Ahern (Aherne), Thomas (‘Bud’) (1919–99), soccer player, was born 26 January 1919 in New Road, Thomondgate, Limerick city, son of Patrick Ahern, sawyer, and Kate Ahern (née Gleeson) of New Road, Thomondgate. He initially made his mark as a hurler. As a member of the Irish army during the 1939–45 emergency, he was stationed in Crosshaven, Co. Cork, where, like many other prominent athletes who were posted there, he played hurling, Gaelic football, and soccer for local teams. In 1943 he joined his local soccer club, Limerick, playing in the streamlined wartime league; and in 1945, after his release from the army, he secured a transfer north to Belfast Celtic. He stayed with the club for three years, and won an IFA Cup winner's medal in 1947 and an Irish League winner's medal in 1947–8. He played in the fateful game against Linfield on 28 December 1948 – a match that saw serious rioting and precipitated Celtic's withdrawal from the Irish League. Aherne himself was treated for injuries after the game. Shortly after, he secured a transfer to English second-division club Luton Town for a fee in excess of £6,000, making his debut at left full-back in an away match against Tottenham Hotspur on 19 March 1949. Luton allowed him to travel with Belfast Celtic on their farewell summer tour of the USA, and he played in Celtic's most famous triumph, a 2–0 victory over the Scottish national side on 29 May 1949 in the Triboro Stadium, New York – this was substantially the same Scottish side that had just won that year's British Home Nations championship. Together with his full-back partner Billy McMillan and goalkeeper Kevin McAlinden he gave what the New York Times called ‘one of the most outstanding defensive performances here in years’ (Tuohy, 71). In his nine seasons with Luton as a player he went on to make 267 league appearances, helping the club to gain promotion to the top flight of English football for the first time in its history in 1955. His last appearance for the club was in a 4–0 reverse away to West Bromwich Albion on 23 February 1957. He remained at the club on the coaching staff until 1961, when he left to become coach to local non-league side Vauxhall Motors before leaving the game.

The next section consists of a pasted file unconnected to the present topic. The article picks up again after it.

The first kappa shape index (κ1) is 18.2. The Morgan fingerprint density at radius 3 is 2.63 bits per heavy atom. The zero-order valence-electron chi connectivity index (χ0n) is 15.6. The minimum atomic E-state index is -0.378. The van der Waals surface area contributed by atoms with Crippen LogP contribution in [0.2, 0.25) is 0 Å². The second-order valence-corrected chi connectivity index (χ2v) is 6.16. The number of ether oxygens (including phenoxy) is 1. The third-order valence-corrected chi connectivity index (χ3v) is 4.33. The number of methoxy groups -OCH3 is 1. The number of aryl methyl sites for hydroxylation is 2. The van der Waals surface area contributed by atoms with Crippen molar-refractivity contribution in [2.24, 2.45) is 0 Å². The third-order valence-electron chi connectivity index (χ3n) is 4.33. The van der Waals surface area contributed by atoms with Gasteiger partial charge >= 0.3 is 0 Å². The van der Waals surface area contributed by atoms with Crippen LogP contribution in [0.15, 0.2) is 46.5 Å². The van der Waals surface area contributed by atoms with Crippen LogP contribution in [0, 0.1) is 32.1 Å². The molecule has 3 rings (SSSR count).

He won 20 international caps in total, being one of the last players to have played for both the Republic and Northern Ireland, and was a member of the last ‘all-Ireland’ team to take the field in the Home Championship match between Ireland and Wales on 8 March 1950. After that date, the IFA was no longer allowed to select players from the Republic of Ireland to play on its ‘Ireland’ team in the British Home Championship. A regular on the Irish League representative side during his time with Belfast Celtic, he won four international caps for Northern Ireland, making his debut against England in Belfast on 28 September 1946 (2–7) – one of four Belfast Celtic players to be selected – as well as playing against Scotland in 1947 (2–0) and Wales in 1949 (0–2) and 1950 (0–0). He also played in two ‘victory’ (unofficial) internationals for Northern Ireland in 1946. Four months before his first cap for Northern Ireland he made his international debut as one of ten newcomers in the Republic of Ireland side that lost to Portugal (1–3) in Lisbon on 16 June 1946. A week later his second international resulted in a sensational 1–0 away victory against Spain. He then missed his country's next ten internationals, returning for a World Cup qualifying victory over Finland (3–0) as a Luton player on 8 September 1949. The highlight of his international career was probably the Republic of Ireland's 2–0 victory over England at Goodison Park, Liverpool, two weeks later, as the Republic became the first non-British team to defeat England on their home soil. Aherne made a vital early interception in that game to deny England a goal. Another memorable international performance in which he was involved was Ireland's 3–2 victory (17 October 1951) over a West German team that went on to win the World Cup three years later. His sixteenth and final appearance for the Republic came in a 3–5 home defeat to France in a World Cup qualifying match (November 1953). All but one of his international appearances were in the left-back position. He is one of only six players to date to have been selected for the Republic of Ireland while playing their club football in Northern Ireland.
A tough tackling and tenacious defender, he was also extremely quick and an intelligent and tactically astute user of the ball. He played a vital role in helping Luton to gain first-division status in the 1950s, and their decline coincided with his retirement from the game. As easygoing off the field as he was competitive on it, he remained a very popular figure in Luton and after his professional career was over he settled there, working in the Vauxhall motor plant. His wife, Eileen (née Duffy), was a native of Belfast. He died 30 December 1999 in Luton after a long illness.